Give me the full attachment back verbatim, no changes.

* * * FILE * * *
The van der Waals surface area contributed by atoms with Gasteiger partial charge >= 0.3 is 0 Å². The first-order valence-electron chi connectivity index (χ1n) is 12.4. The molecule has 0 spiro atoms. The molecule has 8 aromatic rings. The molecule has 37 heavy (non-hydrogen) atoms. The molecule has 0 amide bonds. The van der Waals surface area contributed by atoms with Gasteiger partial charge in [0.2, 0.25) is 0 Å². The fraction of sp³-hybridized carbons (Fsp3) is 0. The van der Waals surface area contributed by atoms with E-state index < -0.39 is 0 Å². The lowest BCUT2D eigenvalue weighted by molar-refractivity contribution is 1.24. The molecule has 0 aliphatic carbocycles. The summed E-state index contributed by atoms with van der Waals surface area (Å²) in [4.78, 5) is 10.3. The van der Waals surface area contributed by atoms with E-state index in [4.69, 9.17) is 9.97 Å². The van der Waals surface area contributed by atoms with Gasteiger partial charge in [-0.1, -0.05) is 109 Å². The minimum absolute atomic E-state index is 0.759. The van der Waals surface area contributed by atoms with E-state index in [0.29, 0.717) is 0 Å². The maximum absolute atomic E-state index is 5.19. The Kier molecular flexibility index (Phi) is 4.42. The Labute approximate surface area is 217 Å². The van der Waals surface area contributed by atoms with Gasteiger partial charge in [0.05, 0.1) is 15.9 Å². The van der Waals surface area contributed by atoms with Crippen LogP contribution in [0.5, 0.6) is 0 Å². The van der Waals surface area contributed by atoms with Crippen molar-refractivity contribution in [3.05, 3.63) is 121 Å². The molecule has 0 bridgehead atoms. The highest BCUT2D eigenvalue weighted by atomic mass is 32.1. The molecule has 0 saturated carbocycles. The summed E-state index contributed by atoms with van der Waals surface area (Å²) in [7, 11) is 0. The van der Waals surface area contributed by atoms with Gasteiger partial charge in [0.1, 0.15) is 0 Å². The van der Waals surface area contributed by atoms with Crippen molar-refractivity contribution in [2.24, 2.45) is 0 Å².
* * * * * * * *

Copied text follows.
The van der Waals surface area contributed by atoms with Gasteiger partial charge >= 0.3 is 0 Å². The first-order valence-electron chi connectivity index (χ1n) is 12.4. The molecule has 0 spiro atoms. The molecule has 8 aromatic rings. The molecule has 37 heavy (non-hydrogen) atoms. The molecule has 0 amide bonds. The van der Waals surface area contributed by atoms with Gasteiger partial charge in [0.2, 0.25) is 0 Å². The fraction of sp³-hybridized carbons (Fsp3) is 0. The van der Waals surface area contributed by atoms with E-state index < -0.39 is 0 Å². The lowest BCUT2D eigenvalue weighted by molar-refractivity contribution is 1.24. The molecule has 0 aliphatic carbocycles. The summed E-state index contributed by atoms with van der Waals surface area (Å²) in [4.78, 5) is 10.3. The van der Waals surface area contributed by atoms with E-state index in [4.69, 9.17) is 9.97 Å². The van der Waals surface area contributed by atoms with Gasteiger partial charge in [-0.1, -0.05) is 109 Å². The minimum absolute atomic E-state index is 0.759. The van der Waals surface area contributed by atoms with E-state index in [0.29, 0.717) is 0 Å². The maximum absolute atomic E-state index is 5.19. The Kier molecular flexibility index (Phi) is 4.42. The Labute approximate surface area is 217 Å². The van der Waals surface area contributed by atoms with Gasteiger partial charge in [0.05, 0.1) is 15.9 Å². The van der Waals surface area contributed by atoms with Crippen LogP contribution in [0.5, 0.6) is 0 Å². The van der Waals surface area contributed by atoms with Crippen molar-refractivity contribution in [3.05, 3.63) is 121 Å². The molecule has 0 bridgehead atoms. The highest BCUT2D eigenvalue weighted by atomic mass is 32.1. The molecule has 0 saturated carbocycles. The summed E-state index contributed by atoms with van der Waals surface area (Å²) in [7, 11) is 0. The van der Waals surface area contributed by atoms with Gasteiger partial charge in [0.1, 0.15) is 0 Å². The van der Waals surface area contributed by atoms with Crippen molar-refractivity contribution in [2.24, 2.45) is 0 Å².